Regardless, there’s one aspect of inclusivity where Austin stands out — its thriving LGBTQ+ community. Austin is often listed as one of the most LGTBTQ+ friendly cities in the country. In a 2017 study, Austin ranked among the world’s best LGBTQ+ cities and was the third-best LGBTQ+ city in the U.S.

Austin’s support for LGBTQ+ rights, openness and safety make it a prime destination for tech talent in the LGBTQ+ community seeking new opportunities.

 

Living Expenses

It’s no longer news that some employees in Silicon Valley are barely making ends meet, even with six-figure salaries. The cost of living in the Bay Area is insane. For some employees, as much as 40 to 60 percent of their salaries go to rent. Currently, 68 percent of the countrymetropolitan areas with the least affordable housing are in California.

The average rent for a one-bedroom apartment in Austin is $1,200. Meanwhile, the average rent in San Francisco for a one-bedroom apartment is more than twice as much at $2,650 per month. 

Though an influx of tech companies and their employees have created more demand and sent rent and house prices soaring, housing is still generally cheaper in Austin than San Francisco. More millennials are moving to Austin with the realization that they stand a better chance of owning affordable accommodation in Austin than they do in California.

Some tech companies have introduced a permanent remote work policy during the pandemic, and this has been a blessing to many employees. They’ve relocated to Austin and other cities with lower living expenses while still earning Silicon Valley salaries.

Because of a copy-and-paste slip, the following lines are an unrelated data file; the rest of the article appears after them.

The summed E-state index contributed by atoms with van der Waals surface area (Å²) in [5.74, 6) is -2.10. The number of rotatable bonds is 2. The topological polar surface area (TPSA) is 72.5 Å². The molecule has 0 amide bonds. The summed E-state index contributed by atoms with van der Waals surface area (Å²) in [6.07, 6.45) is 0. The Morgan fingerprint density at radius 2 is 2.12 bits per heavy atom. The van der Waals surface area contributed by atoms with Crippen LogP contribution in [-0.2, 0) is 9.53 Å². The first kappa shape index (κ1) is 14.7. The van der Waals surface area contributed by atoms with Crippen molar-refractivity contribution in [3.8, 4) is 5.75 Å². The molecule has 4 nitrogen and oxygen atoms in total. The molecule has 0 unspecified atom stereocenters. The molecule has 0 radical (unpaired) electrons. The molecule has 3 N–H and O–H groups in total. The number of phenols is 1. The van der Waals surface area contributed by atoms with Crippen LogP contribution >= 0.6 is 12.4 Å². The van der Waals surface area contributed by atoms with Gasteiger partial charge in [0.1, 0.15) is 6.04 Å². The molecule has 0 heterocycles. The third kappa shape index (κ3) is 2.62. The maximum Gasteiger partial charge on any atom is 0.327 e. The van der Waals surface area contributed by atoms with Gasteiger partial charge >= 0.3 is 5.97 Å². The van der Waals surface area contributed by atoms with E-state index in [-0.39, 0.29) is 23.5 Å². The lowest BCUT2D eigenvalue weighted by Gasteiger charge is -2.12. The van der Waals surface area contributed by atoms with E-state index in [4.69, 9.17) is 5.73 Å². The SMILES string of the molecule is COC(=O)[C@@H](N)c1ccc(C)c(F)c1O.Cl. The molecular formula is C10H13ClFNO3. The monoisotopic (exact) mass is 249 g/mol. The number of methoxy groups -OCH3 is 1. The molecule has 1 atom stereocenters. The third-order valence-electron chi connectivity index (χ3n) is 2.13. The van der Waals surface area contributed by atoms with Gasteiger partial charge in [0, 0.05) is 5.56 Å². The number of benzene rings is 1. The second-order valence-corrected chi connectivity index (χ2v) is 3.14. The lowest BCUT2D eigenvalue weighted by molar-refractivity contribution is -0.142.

Although real estate may be less affordable soon, for now it remains a better alternative to San Francisco. Austin’s average lease rates are more affordable for tech companies and their employees.

 

Entrepreneurial Incentives

Texas is one of the seven states in the U.S. with no corporate income tax. Low to non-existent corporate taxes has several advantages including:

  • Increased capital funds for businesses and individuals, which in turn leads to increased investments and more expansion for businesses

  • Higher purchasing power for businesses

  • Higher profits for businesses and lower operating costs

Signs suggest that tech companies are experiencing exponential growth in Austin, and investors are more than happy to support them. Recently, several more local companies in the Austin area have achieved unicorn status. Companies like WorkRise, Firefly Aerospace and the Zebra have reached at least a $1 billion valuation.

Texas boasts several other unicorns, in addition to many profitable tech companies that have not reached unicorn status yet but are successful in their own right. 

 

Consider Austin

This rapid growth is not without some downsides. Some may fear that Austin is slowly becoming another Silicon Valley with the rising cost of living expenses and the influx of new residents. Still, for founders looking for a home base, Austin offers a lot of advantages. You’ll be able to attract top talent thanks to the city’s inclusivity and affordable living expenses, and you’ll be joining a thriving tech ecosystem.